Thanks to all of those who participated, and to all the events folk at Linux Foundation, who handle the logistics for us each year, so we can focus on the event itself.
As with the previous year, we followed a two-day format, with most of the refereed presentations on the first day, with more of a developer focus on the second day. We had good attendance, and also this year had participants from a wider field than the more typical kernel security developer group. We hope to continue expanding the scope of participation next year, as it’s a good opportunity for people from different areas of security, and FOSS, to get together and learn from each other. This was the first year, for example, that we had a presentation on Incident Response, thanks to Sean Gillespie who presented on GRR, a live remote forensics tool initially developed at Google.
Overall, it seems the adoption of Linux kernel security features is increasing rapidly, especially via mobile devices and IoT, where we now have billions of Linux deployments out there, connected to everything else. It’s interesting to see SELinux increasingly play a role here, on the Android platform, in protecting user privacy, as highlighted in Jeffrey Vander Stoep’s presentation on whitelisting ioctls. Apparently, some major corporate app vendors, who were not named, have been secretly tracking users via hardware MAC addresses, obtained via ioctl.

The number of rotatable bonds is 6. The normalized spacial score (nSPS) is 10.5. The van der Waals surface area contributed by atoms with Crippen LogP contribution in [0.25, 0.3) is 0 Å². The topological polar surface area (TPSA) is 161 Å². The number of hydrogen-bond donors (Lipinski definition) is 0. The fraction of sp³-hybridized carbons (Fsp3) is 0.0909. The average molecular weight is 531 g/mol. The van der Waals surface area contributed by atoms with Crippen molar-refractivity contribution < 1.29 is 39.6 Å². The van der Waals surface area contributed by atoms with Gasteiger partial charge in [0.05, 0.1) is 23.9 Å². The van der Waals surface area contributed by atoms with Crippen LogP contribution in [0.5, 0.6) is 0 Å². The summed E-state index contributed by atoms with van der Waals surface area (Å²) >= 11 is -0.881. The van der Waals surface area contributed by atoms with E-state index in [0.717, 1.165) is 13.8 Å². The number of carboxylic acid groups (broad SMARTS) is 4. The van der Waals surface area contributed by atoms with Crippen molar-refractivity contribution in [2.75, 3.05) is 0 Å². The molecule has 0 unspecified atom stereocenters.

We’re also seeing a lot of deployment activity around platform Integrity, including TPMs, secure boot and other integrity management schemes. It’s gratifying to see the work our community has been doing in the kernel security/ tree being used in so many different ways to help solve large scale security and privacy problems. Many of us have been working for 10 years or more on our various projects — it seems to take about that long for a major security feature to mature.
One area, though, that I feel we need significantly more work, is in kernel self-protection, to harden the kernel against coding flaws from being exploited. I’m hoping that we can find ways to work with the security research community on incorporating more hardening into the mainline kernel. I’ve proposed this as a topic for the upcoming Kernel Summit, as we need buy-in from core kernel developers. I hope we’ll have topics to cover on this, then, at next year’s LSS.
The committee would appreciate feedback on the event, so we can make it even better for next year. We may be contacted via email per the contact info at the bottom of the event page.